By Brett Stover, News Director
At noon Tuesday, dozens of people gathered outside U.S. Senator Roy Blunt’s office in downtown Columbia to protest President Donald Trump’s recent cabinet nominations and executive orders.
The protest was organized by the local group CoMo for Progress. It’s an organization that “sprung up pretty spontaneously” after the election, according to one of its leaders, Theo Schwinke.
“There’s a lot of progressive-minded people here that were very disappointed and surprised by the results of the election and we knew that we had to do something,” Schwinke said. “We came together looking to support one another. We realized [these protests are] what democracy looks like, and we are going to be active.”
The protesters stayed for about an hour at the office of Sen. Blunt, a Republican, chanting phrases like “no wall, no hate, no fascist USA,” “no ban, no wall,” and “say it loud, say it clear, refugees are welcome here.”
Some protesters, including Schwinke, spoke with a staffer inside Blunt’s office about their concerns. They asked the staff member what Blunt’s positions were on various recent issues such as Trump’s executive order restricting travel from seven Muslim-majority nations.
“The big issue today is … Senator Blunt is blocking us out,” Schwinke said. “He’s not responding to our calls, he’s not turning up when he’s invited, he’s not responding to our tweets or our posts on Facebook. It’s frustrating that our representatives are not representing us.”
A few Trump supporters also were there to counter-protest. Jack Rentschler, a student at the University of Missouri, voted for Trump in November. He said that he came to represent his point of view.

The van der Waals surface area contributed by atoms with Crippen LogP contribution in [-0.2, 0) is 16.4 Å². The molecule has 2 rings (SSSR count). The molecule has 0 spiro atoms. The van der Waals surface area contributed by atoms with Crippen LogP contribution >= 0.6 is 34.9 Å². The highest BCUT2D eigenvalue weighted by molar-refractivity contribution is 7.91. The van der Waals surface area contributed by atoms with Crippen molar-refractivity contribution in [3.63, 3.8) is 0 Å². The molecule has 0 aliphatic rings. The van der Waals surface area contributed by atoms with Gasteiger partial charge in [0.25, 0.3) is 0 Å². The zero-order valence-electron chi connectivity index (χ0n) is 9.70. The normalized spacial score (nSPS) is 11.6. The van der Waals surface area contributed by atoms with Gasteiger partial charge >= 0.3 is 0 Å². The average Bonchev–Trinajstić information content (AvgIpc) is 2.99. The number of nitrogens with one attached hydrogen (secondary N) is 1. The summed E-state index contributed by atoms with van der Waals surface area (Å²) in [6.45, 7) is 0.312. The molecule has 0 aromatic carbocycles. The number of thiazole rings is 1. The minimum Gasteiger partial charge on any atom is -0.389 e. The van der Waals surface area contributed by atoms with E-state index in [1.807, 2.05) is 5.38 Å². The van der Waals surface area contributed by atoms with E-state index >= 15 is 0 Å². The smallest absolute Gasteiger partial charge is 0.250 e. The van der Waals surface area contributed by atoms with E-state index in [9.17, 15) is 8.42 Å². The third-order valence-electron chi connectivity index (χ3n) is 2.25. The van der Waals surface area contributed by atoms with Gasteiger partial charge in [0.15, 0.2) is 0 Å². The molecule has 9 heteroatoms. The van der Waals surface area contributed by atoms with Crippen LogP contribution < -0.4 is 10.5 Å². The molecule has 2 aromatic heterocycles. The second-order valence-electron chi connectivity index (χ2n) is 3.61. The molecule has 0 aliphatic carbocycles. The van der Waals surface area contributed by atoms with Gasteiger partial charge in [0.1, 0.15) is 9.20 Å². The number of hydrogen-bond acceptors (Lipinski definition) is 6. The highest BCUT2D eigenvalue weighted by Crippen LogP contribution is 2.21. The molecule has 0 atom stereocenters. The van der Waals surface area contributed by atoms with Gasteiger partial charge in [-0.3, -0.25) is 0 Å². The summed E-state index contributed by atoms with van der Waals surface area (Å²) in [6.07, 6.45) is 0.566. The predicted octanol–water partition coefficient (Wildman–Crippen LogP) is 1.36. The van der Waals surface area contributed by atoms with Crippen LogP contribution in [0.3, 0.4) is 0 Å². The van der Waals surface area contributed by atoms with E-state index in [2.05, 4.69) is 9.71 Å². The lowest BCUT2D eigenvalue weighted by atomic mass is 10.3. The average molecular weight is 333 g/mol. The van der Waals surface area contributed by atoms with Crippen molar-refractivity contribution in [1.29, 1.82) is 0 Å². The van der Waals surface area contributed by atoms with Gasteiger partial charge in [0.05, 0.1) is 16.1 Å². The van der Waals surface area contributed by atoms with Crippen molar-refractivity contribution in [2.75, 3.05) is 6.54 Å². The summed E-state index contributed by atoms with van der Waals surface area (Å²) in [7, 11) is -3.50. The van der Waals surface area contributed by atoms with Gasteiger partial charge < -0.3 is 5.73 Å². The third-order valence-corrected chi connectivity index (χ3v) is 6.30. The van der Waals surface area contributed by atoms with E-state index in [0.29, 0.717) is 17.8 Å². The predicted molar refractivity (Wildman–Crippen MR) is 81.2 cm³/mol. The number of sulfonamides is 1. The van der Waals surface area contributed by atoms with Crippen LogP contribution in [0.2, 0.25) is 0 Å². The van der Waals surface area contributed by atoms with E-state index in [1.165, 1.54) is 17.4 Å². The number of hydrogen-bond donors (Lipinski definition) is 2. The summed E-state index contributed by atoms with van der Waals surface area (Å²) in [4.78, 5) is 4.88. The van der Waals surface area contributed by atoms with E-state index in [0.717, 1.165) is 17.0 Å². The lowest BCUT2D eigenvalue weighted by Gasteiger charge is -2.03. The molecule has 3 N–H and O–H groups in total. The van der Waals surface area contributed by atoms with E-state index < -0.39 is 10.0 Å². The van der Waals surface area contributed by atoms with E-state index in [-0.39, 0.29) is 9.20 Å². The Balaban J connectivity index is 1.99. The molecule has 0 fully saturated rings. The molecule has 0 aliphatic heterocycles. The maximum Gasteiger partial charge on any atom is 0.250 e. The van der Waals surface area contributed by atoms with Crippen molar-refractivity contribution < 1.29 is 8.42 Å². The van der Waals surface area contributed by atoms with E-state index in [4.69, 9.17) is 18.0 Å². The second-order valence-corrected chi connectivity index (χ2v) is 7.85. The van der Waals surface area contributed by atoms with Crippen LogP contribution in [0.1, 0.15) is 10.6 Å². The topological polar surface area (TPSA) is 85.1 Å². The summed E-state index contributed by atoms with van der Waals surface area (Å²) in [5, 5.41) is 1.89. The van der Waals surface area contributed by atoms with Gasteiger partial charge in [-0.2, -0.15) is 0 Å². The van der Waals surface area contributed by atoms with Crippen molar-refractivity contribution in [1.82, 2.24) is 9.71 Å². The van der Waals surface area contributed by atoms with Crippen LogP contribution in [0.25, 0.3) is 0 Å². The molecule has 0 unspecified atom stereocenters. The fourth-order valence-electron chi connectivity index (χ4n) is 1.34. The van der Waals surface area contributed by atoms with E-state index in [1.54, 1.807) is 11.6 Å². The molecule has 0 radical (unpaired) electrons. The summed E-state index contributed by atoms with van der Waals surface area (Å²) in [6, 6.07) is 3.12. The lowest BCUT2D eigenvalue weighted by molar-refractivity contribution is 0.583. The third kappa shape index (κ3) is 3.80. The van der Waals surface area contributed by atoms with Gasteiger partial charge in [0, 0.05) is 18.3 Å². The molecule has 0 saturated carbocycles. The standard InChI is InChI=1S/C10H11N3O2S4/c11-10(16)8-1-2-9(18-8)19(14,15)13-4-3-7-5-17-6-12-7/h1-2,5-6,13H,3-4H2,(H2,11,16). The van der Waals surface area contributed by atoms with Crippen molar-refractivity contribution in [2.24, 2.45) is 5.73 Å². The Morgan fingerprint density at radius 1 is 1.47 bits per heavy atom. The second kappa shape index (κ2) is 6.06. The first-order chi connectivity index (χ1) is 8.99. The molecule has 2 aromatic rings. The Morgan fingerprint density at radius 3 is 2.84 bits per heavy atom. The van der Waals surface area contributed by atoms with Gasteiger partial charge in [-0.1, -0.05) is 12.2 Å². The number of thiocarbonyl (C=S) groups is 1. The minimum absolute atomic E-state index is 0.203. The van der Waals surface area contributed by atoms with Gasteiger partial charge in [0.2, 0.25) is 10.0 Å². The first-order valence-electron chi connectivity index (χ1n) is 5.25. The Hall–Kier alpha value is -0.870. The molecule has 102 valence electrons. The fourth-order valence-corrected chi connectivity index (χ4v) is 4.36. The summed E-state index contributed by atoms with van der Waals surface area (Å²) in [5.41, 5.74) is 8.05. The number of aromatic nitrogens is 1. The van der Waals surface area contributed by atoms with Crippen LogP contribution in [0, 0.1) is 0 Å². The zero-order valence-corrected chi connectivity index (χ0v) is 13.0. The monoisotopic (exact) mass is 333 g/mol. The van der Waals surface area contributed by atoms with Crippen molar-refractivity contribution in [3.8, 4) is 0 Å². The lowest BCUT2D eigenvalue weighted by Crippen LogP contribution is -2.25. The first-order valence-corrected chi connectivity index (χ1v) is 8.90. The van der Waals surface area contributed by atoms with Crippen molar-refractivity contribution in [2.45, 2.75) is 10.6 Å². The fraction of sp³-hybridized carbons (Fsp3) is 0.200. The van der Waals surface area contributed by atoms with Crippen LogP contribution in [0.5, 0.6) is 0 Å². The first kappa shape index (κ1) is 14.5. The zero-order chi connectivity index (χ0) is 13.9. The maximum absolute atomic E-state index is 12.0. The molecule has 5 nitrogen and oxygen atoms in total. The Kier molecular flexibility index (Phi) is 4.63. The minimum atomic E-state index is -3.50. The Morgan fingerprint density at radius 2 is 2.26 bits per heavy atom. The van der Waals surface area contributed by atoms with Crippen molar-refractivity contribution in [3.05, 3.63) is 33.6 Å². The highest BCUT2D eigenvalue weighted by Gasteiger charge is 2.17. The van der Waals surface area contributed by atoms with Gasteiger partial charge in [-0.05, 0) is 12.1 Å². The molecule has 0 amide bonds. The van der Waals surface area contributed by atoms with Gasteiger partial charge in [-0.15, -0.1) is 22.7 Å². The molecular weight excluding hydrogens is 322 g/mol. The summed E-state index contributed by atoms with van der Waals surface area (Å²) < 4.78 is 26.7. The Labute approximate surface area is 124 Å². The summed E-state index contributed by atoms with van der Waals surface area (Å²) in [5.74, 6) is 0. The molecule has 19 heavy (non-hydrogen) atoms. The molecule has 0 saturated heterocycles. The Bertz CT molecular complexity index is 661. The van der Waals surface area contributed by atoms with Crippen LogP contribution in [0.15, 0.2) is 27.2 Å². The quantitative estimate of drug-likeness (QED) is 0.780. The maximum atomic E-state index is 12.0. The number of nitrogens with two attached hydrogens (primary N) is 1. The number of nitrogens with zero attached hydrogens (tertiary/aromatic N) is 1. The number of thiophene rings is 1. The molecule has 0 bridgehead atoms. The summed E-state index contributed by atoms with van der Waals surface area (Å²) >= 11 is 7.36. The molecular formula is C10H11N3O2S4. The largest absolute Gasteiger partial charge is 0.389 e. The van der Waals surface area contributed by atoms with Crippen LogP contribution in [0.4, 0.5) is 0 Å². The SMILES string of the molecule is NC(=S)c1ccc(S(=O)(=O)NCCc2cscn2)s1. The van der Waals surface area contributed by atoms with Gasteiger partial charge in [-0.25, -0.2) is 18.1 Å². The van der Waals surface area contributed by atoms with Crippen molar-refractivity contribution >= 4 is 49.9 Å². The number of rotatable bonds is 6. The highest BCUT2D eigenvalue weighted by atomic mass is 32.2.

“You’ve got people on both sides all over the country that protest, yelling the most absurd, non-fact-based stuff,” Rentschler said. “I think the solution to a lot of the division that we have as a country right now is constructive civil discourse. Obviously, protesting isn’t the highest form of that, but it’s all part of the process that I think is vital in order to become more unified after our American identity was basically shattered by partisan politics with the election.”
Rentschler said that he feels that while Trump has made progress during his first week in office, he still dislikes the way the new president has implemented the changes.
“A lot of what I disliked with Obama was his heavy use of executive orders,” Rentschler said. “I think some of Trump’s executive orders were warranted. I think his initial decision to sign that order on healthcare made sense to me, but I’d like to see him reciprocate with the rhetoric that was used during the election cycle and despite the fact that it would take longer and use democratic processes like bills being presented in congress and being approved by the president. That’s what I wanted to see. It’s not true democracy regardless of the intent of an executive order, or who’s signing it.”
This anti-Trump protest is just one in a series of demonstrations against the newly-inaugurated president. Schwinke emphasized that CoMo for Progress was focused on accountability for federal legislators from Missouri, saying that a sign of success for the organization would be for Blunt to show up and talk to them.
“It would be good to see Senator Blunt turn up, Schwinke said. “It would also be good to see Representative Vicky Hartzler turn up, she’s also another one who’s dodging our calls. Just to come and listen and to represent us, and to show us that they’re serious about working for the people of Missouri.”
Blunt later released a statement on the protests.
“Peaceful protest is not something we should be concerned about,” Blunt said. “It’s one of the great things about who we are as a nation that people can freely express their opinions.”
Post updated Feb. 2 to reflect Roy Blunt’s statement.